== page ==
These Wizard of Oz movie facts are based upon the 1939 film of the same name, which was dramatized from L. Frank Baum's children's novel titled The Wonderful Wizard of Oz.
Introducing the Wonderful Wizard of Oz
The 1939 film The Wizard of Oz was not an instant hit when it was first released, but it was critically acclaimed. Through the years, quotes and scenes from the film became integrated into many aspects of American culture and media, and the film itself transformed into one of the most well-known films of all time.
A History of the Children's Book
The film was based upon the much loved children's novel by L. Frank Baum, and it was a testament to his beautiful story. The novel The Wonderful Wizard of Oz was published in 1900 and sold over 21,000 copies the first year. It was turned into a very popular Broadway musical stage play in 1902. One of the reasons Frank initially wrote his fairy tale was because he felt that the old fairy tales of the time were far too scary with horrifying witches, goblins and dwarves.
No matter where life took Frank, when he returned home he would tell the children of the family so many amazing stories, that children in the neighborhood would visit for "storytelling hour." During one of these storytelling sessions that included the neighborhood kids and his own children, Frank began telling the story of Dorothy and Oz. He was so surprised by his own story that he ended storytelling hour early so that he could jot down the tale in order to remember it. He titled his original hand printed draft, "The Emerald City." After his publisher refused the title, he eventually reworked it into The Wonderful Wizard of Oz.
Basic Wizard of Oz Movie Facts
While the 1939 film starring Judy Garland, Jack Haley, Ray Bolger and many other major stars became the timeless classic that everyone came to know and love, it was by no means the first visual incarnation of the book. After the popular book was published and distributed in the early 1900s, it was created and recreated many times and in many forms.
- From 1902 through 1903, The Wizard of Oz was a stage musical in both Chicago and New York. The popular musical toured the country all the way through 1911.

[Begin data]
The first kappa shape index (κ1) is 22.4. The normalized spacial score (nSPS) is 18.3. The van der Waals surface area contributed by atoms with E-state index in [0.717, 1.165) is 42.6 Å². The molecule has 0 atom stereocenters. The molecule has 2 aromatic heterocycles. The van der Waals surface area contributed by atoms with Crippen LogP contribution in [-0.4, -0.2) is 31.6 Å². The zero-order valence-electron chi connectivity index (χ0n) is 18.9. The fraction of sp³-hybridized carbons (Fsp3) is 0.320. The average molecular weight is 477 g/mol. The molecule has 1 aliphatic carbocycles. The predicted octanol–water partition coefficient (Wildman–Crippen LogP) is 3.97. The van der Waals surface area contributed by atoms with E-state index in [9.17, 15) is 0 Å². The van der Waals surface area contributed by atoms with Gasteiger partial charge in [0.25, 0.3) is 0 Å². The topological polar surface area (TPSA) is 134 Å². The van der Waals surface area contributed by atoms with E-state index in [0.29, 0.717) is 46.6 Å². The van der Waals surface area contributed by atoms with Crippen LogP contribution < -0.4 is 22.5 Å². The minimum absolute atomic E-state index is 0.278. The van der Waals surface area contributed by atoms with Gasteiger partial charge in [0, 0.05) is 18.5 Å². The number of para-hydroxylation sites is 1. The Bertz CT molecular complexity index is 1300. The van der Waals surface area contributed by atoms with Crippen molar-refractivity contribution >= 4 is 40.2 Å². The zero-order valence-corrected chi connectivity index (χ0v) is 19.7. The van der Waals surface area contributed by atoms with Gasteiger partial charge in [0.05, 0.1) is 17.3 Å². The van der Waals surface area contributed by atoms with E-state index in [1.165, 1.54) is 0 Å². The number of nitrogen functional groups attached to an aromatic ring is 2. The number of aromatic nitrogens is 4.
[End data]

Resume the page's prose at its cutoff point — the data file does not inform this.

- From 1908 through 1925, a total of nine silent films where created from the book, with titles like The Patchwork Girl of Oz and His Majesty, the Scarecrow of Oz.
- Many films eventually followed the 1939 feature film, including the 1967 ABC animated TV version Off to See the Wizard and Disney's 1985 Return to Oz.
- In all forms of media, The Wizard of Oz has had some form of influence at some point, either through quotations, images or scenes borrowed or mentioned through the years.
The 1939 Hollywood film was eventually nominated for six Academy Awards, and won Best Score and Best Song. Had it not been for the fact that Gone With the Wind was released the same year, the film might have won many more awards. The leading roles of film included the following actors and actresses.
- Judy Garland as Dorothy Gale
- Ray Bolger as The Scarecrow and Hunk
- Frank Morgan as The Wizard and Professor Marvel
- Jack Haley as The Tin Woodsman and Hickory
- Bert Lehr as The Cowardly Lion and Zeke
- Charles Grapewin as Uncle Henry
- Clara Blandick as Antie Em
- Billie Burke as Glinda the Good Witch
- Margaret Hamilton as The Wicked Witch and Miss Gulch
Interesting Wizard of Oz Facts
For many avid fans, there are a number of somewhat obscure Wizard of Oz movie facts that people who only occasionally watch the movie may never know.
- The "Jitterbug" army - When the Wicked Witch is talking to the Captain of her Winged Monkeys, she says, "I've sent a little insect on ahead to take the fight out of them." These were insects that Dorothy, the Tin Man, the Lion and the Scarecrow had to fight off with weapons like a bug sprayer and a net. In some scenes of the final movie, you actually see the characters carrying these weapons in the Haunted Forest, but they disappear in later scenes.
- The famous tornado scene was created with the help of a Gantry Crane hung from the roof trusses above the set, and various Gantry cars at the top and bottom of a canvas cone twirled by an electric motor. Wind machines and other contraptions created the illusion of both wind and dust.
- The actual death certificate of the Wicked Witch of the East that was used on the set listed the anniversary of the day L. Frank Baum died - May 6th.
- Judy Garland was 16 when she played the role of the 12 year old Dorothy.
- Buddy Ebsen originally played the Tin Man, but an allergic reaction to the aluminum dust makeup lead to his replacement by Jack Haley.
- MGM originally wanted Shirley Temple for the role of Dorothy, but 20th Century Fox would not allow her to fill the role for MGM's production.
- Many fans were originally surprised by the image of a "hanging person" in the scene where the Tin Man, Dorothy and the Scarecrow first encounter the Wicked Witch. As the three leave the set down the yellow brick road, a strange image of what looks like a person hanging appears between some of the trees at the far end of the set. The image was actually a bird trainer attempting to catch a large bird as it was flapping its wings.
As each generation gets introduced to Dorothy, the Scarecrow, the Tin Man and the Cowardly Lion, this story and this film will forever go down in history as one of the greatest classic films of all time.